Absent Russia dominates G-7 talks

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Discussion at Group of Seven meetings Thursday in Brussels was dominated by the former member absent for the first time in 17 years.

The meeting of heads of state from the world’s top economies had originally been scheduled for Sochi, Russia, but earlier this year, the G-7 moved to expel Russia over its aggression in Crimea.

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While Russian President Vladimir Putin was personally missing, talks largely centered on the question of how to compel the Russian leader to de-escalate an increasingly bloody conflict in Ukraine.

In a statement issued late Wednesday night, G-7 leaders declared they stood “ready to intensify targeted sanctions and to implement significant additional restrictive measures to impose further costs on Russia should events so require.”

The leaders also urged the Kremlin to recognize the results of Ukraine’s recent presidential election, complete the withdrawal of its military forces along the border, and call on separatists in eastern and southern regions of the country to put down their arms.

“We are united in condemning the Russian Federation’s continuing violation of the sovereignty and territorial integrity of Ukraine,” the leaders said.

"We'll have to evaluate going forward, what are the triggers for different types of sanctions," deputy national security adviser Ben Rhodes said Wednesday. "That would be reviewing whether or not Russia is continuing to destabilize eastern Ukraine and whether or not Russia is continuing to support separatist groups.”

At least three top G-7 leaders will meet with Putin in the coming days in a bid to reinforce that message.

French President François Hollande will dine with Putin Thursday evening in Paris. He’s also made separate plans to dine with President Obama — meaning the French leader will be dashing between two separate meals.

White House officials insist they’re not concerned Hollande’s meeting with Putin undermines his exclusion from the G-8.

“The question is not whether they’re meeting; the question is what people are saying in those meetings,” Rhodes said. “And our belief is that there needs to be a unified message that supports the right of the Ukrainian people to make their own decisions, that makes clear to Russia that there will be a cost if they do not take this opportunity to reduce tensions, and, frankly, also lifts up the fact that we have a moment of opportunity here, that you always look for opportunities in crisis situations like this for there to be a change in direction.”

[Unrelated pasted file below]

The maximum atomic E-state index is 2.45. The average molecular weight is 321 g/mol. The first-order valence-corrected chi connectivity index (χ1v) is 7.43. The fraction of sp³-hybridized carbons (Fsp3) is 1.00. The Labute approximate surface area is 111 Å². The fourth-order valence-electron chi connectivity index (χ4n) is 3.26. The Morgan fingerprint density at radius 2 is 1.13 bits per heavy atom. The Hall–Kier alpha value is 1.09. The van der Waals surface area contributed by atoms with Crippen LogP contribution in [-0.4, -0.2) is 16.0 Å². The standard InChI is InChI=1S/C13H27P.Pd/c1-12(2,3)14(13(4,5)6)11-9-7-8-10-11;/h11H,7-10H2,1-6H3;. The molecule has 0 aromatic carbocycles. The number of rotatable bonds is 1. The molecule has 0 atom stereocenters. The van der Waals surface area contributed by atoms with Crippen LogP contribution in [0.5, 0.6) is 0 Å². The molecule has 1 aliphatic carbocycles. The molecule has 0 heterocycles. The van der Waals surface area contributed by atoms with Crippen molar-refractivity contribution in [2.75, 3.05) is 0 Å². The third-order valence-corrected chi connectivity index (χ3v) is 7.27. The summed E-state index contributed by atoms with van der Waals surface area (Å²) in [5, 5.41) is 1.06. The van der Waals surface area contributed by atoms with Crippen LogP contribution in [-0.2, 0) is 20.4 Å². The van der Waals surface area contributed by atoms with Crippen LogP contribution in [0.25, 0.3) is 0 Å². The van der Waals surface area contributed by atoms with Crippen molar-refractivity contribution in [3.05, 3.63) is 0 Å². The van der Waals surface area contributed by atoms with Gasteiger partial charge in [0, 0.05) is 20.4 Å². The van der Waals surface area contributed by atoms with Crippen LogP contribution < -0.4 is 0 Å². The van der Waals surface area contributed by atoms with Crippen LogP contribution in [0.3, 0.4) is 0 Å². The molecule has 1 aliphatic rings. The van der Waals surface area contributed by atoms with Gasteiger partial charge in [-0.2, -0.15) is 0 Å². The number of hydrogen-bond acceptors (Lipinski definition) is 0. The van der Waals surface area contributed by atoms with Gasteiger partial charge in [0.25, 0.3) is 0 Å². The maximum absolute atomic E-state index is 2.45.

But the meeting comes as France has signaled its intention to move forward with the delivery of two warships to Russia. The U.S. has complained that doing so is inappropriate, considering the incursion into Ukraine.

British Prime Minister David Cameron is also slated to hold bilateral talks with Putin on Thursday, following an individual meeting and joint press conference with Obama.

Downing Street aides say Cameron will urge Putin to recognize the Ukranian election results and meet with Ukranian President-elect Petro Poroshenko.

On Friday, Putin and German Chancellor Angela Merkel are expected to meet on the sidelines of the celebration marking the 75th anniversary of D-Day in Normandy. It’s during that event that Obama and Putin are expected to interact face-to-face for the first time since the annexation of Crimea.

White House aides insisted there were no plans for a formal meeting between the two leaders in France.

“We have no plans to meet with President Putin, although, as we’ve said, obviously we’ll be in the same venue as him at the lunch and at the ceremony in Normandy,” Rhodes said. “So there will certainly be the opportunity for leaders to interact in that context.”

Earlier this week, Obama said he would tell Putin he had a “hard choice to make” if the pair had a chance to speak in Normandy. Obama said he would ask Putin to get pro-Russian separatists within Ukraine to “stand down,” meet with Poroshenko and recognize that the Ukranian election results.

"If, in fact, we can see some responsible behavior by the Russians over the next several months, then I think it is possible for us to try to rebuild some of the trust that’s been shattered during this past year," Obama said.